On February 28, 2010, the curtain fell on the first version of Piaf, by Pam Gems, directed by the British Jamie Lloyd. By then she was already leaving an indelible mark on the path of commercial theater. Its producers were intrepid in having assumed the risk of bringing to the country the same staging of a theatrical epicenter of excellence like London, with its same protagonist, who was neither popular nor on television. Tickets for more than a month of performances are already sold out today, but let’s remember that at that time it was also very difficult to get good places during the eight months of performances. In that sense, the Liceo historically had the greatest advance ticket sales events (a modality not so common in the Buenos Aires scene), both with Piaf and Salsa Criolla., of the great Enrique Pinti. Back in 2010, you had to buy tickets at least two weeks in advance and every day a crowd would gather in lines, in the morning, in front of its box office, with spectators eager for emotion to the surface.
Yes, we can clearly say that Piaf is another Buenos Aires theatrical phenomenon. In no other place where this work was presented (originally premiered in 1978, in London) was it as successful as its performances in Buenos Aires. Because let us remember that Rubens Correa also staged the first Buenos Aires production, between 1983 and 1986, at the Lorange Theater (today Apolo), with a cast led by Virginia Lago, who also staged one of her consecrating theatrical works there (how can we also forget that shocking performance by Susana Ortiz, as her friend Toine).
The creator of this much more musical new look at Gems’ work is Jamie Lloyd, who previously premiered it at London’s Donmare Warehouse, also with Elena Roger. That is to say, before exciting us, she did it with the English, who gave him the precious Olivier award. She is accompanied on stage by Julia Calvo, Diego Jaraz, Rodrigo Pedreira, Natalia Cociuffo, Ángel Hernández, Federico Llambí, Eduardo Paglieri, Iván Espeche, Nacho Pérez Cortés, Romina Groppo, Martín Andrada and Gustavo Guzmán. With the musical direction of Carlos Britez, the general production of Mariana Correa and the stage replacement of Edgardo Millán.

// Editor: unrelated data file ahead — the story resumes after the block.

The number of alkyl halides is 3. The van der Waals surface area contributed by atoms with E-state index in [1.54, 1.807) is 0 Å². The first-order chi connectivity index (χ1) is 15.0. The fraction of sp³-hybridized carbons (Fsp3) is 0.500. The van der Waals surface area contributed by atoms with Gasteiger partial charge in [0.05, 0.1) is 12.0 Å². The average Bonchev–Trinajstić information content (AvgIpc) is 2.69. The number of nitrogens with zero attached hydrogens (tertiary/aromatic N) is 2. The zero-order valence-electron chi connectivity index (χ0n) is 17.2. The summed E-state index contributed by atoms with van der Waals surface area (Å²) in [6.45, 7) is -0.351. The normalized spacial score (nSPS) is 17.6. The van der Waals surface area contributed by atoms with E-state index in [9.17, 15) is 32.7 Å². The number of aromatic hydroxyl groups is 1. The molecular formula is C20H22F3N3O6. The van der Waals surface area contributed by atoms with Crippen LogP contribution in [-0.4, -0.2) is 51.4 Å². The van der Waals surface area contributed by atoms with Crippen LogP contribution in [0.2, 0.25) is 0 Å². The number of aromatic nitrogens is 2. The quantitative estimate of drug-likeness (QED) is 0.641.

Through the beginning of her montage, the creator introduces the viewer to the 1930s, where a single set design is enough to make him feel in a Parisian suburb, in a certain stage of that city, a boxing stadium or in some club. The sleaze of her gaze accompanies the course of this talented woman whom life slapped early and even suffered deadly blows in full splendor. Through this sordid and minimalist montage, Lloyd creates “photos”, stamps, images that, with the right and necessary lighting, cold, are nourished by backlights that are almost colorless. There, between the gloom and the smoke, beautifully designed visual scenes are reproduced, interrupted with guillotine cuts that do not give the viewer the opportunity to applaud but to continue wrapped in that emotional spell.
But without Elena Roger there is no Piaf. The performer recreates it through a composition that rides her on a roller coaster of emotions and psychic states. She embodies it from a hyperrealistic work that she modifies, shakes and moves. But, in addition, she shudders and manages to shudder in songs like “Non, je ne regrette rien” and “La vie en rose”. She makes one miss some unnecessarily long scenes or some performance gap in the ensemble. Elena Roger perfectly understands the creature that inhabits her for almost two hours, exposes it, shares it and delivers it. And that makes it memorable.
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